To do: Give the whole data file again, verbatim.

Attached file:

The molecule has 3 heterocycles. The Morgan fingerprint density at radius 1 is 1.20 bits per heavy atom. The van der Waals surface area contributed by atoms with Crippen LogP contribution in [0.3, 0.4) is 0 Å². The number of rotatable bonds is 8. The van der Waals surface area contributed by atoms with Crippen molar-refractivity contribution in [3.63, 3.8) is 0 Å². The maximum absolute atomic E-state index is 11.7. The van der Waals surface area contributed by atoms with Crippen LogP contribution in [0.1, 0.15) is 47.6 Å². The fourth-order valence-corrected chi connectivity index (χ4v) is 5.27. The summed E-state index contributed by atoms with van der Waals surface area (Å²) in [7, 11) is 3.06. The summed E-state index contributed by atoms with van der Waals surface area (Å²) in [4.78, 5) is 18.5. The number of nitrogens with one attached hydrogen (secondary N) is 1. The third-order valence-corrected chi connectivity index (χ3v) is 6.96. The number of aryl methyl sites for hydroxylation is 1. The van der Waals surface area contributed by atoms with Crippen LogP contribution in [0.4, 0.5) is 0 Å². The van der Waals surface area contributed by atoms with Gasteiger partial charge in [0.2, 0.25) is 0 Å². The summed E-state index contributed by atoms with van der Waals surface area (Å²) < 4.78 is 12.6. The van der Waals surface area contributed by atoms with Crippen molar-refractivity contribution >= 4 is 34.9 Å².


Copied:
The molecule has 3 heterocycles. The Morgan fingerprint density at radius 1 is 1.20 bits per heavy atom. The van der Waals surface area contributed by atoms with Crippen LogP contribution in [0.3, 0.4) is 0 Å². The number of rotatable bonds is 8. The van der Waals surface area contributed by atoms with Crippen molar-refractivity contribution in [3.63, 3.8) is 0 Å². The maximum absolute atomic E-state index is 11.7. The van der Waals surface area contributed by atoms with Crippen LogP contribution in [0.1, 0.15) is 47.6 Å². The fourth-order valence-corrected chi connectivity index (χ4v) is 5.27. The summed E-state index contributed by atoms with van der Waals surface area (Å²) in [7, 11) is 3.06. The summed E-state index contributed by atoms with van der Waals surface area (Å²) in [4.78, 5) is 18.5. The number of nitrogens with one attached hydrogen (secondary N) is 1. The third-order valence-corrected chi connectivity index (χ3v) is 6.96. The number of aryl methyl sites for hydroxylation is 1. The van der Waals surface area contributed by atoms with Crippen LogP contribution in [0.4, 0.5) is 0 Å². The van der Waals surface area contributed by atoms with Gasteiger partial charge in [0.2, 0.25) is 0 Å². The summed E-state index contributed by atoms with van der Waals surface area (Å²) < 4.78 is 12.6. The van der Waals surface area contributed by atoms with Crippen molar-refractivity contribution >= 4 is 34.9 Å².